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Security is a key aspect of software development. Almost every mobile application deals with user information or communicates with a remote server. Even though security has improved dramatically over the past decades, it continues to be a hotly debated topic.

In this article, I would like to highlight a number of topics that are related to security and mobile development. Along the way, I touch upon a number of best practices and suggestions that you may find useful to secure the applications you write.

Security and Privacy

Security is relative. Security exploits are discovered and patched on a regular basis. Nothing is perfect. That said, there are a number of things you can do to improve the security of your mobile applications. A burglar is less tempted to break into a building surrounded by an electric fence than one that isn't.

Some developers overlook the fact that the users of their applications trust them with their information. As a developer, you are responsible for keeping that information secure. It doesn't matter what that information is. While the information may look unimportant to you, it is important to the user.

Apple takes security and privacy very serious. HealthKit is a fine example of Apple's commitment to protect the user's privacy. The user decides which health data an application has access to. While the application can request access to the user's health data, HealthKit doesn't tell it which data it has access to. In other words, Apple considers the authorization status of an application to be sensitive information it should not know about.

1. Storing Data

Should Your Application Store Data

Before you decide how or where to store a particular piece of data, you need to ask yourself whether you should store that data in the first place. Is it possible, for example, to keep the data in memory instead of writing it to disk or sending it to a remote server? This can greatly simplify your application's architecture and improve its security.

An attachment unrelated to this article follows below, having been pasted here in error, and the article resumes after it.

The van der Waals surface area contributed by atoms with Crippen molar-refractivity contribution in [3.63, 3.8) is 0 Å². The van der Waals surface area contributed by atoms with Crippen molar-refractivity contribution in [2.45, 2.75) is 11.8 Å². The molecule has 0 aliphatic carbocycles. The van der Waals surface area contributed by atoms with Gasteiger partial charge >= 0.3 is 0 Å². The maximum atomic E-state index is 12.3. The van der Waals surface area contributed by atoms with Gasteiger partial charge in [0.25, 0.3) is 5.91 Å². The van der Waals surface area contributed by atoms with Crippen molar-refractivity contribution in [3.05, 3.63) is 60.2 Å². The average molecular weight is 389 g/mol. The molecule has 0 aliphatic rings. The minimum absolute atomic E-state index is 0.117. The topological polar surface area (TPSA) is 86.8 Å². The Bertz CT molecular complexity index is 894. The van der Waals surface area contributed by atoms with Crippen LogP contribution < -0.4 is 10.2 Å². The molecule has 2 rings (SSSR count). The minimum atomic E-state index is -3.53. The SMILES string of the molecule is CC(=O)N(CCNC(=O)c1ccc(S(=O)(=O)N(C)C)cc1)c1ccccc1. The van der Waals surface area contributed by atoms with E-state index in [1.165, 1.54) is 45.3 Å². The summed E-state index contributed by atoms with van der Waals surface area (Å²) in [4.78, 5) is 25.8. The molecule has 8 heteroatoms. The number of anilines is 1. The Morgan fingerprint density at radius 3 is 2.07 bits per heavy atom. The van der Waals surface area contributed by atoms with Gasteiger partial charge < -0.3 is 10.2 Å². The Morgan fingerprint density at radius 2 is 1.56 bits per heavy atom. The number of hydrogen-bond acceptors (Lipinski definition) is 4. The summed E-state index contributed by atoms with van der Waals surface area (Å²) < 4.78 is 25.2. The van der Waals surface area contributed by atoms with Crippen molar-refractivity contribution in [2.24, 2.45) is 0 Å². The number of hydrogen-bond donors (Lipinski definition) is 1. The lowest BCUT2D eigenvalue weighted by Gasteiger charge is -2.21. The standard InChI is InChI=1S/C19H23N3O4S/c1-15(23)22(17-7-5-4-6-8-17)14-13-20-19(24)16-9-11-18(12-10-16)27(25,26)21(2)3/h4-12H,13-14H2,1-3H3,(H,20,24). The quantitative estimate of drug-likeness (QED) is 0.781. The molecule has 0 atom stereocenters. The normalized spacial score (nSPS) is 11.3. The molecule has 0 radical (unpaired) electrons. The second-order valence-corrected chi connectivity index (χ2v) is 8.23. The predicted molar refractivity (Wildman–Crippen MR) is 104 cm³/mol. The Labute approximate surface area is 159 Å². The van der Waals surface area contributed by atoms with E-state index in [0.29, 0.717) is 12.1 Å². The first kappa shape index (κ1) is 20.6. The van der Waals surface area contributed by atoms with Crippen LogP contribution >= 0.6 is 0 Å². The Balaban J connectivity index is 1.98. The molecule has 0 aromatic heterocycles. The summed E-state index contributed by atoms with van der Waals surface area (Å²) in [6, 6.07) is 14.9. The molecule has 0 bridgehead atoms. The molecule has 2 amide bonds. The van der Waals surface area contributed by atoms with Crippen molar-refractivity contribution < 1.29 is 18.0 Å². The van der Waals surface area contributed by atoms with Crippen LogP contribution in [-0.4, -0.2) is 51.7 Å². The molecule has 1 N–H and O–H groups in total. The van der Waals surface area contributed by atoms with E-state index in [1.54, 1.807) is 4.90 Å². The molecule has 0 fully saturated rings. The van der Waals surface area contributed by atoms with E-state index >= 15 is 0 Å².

Where Should You Store Data

If you decide that storing the data locally is your only option, you need to decide where you plan to store that data. For sensitive information, such as credentials, the keychain is your best option. This is only feasible for small amounts of data your application doesn't need frequent access to.

Does the data need to be backed up to iCloud or iTunes? If that isn't the case, then you may want to consider storing the data in the Caches directory of the application's sandbox. This directory is not backed up to iCloud and iTunes. Why is that important? Data that doesn't exist cannot be compromised.


The defaults system, accessible through the NSUserDefaults class, is a fast and convenient way to store chunks of data. Unfortunately, the defaults system is often overused by developers. It happens all too often that sensitive information, such as credentials and access tokens, are stored in the defaults system.

A much better location for storing small chunks of sensitive information is the system's keychain. As the name implies, it was designed with security in mind and it has been around for many, many years. Even though the keychain is managed by the operating system, by default, other applications don't have access to the items your application stores in the keychain.

It is true that the interface for accessing the keychain services is archaic. Fortunately, there are several excellent libraries that overcome this hurdle. Lockbox, for example, is a lightweight library for interacting with the system's keychain services. Lockbox's interface is easy to use and understand.

Keys, Tokens, Credentials

It is tempting to store keys, tokens, and even credentials in easily accessible locations, such as the target's Info.plist or a JSON file in your application's bundle. The truth is, it is child's play to extract that information from an application downloaded from the App Store. By storing an API token for a web service in your application's Info.plist, other developers can find it and use it.

2. Networking

App Transport Security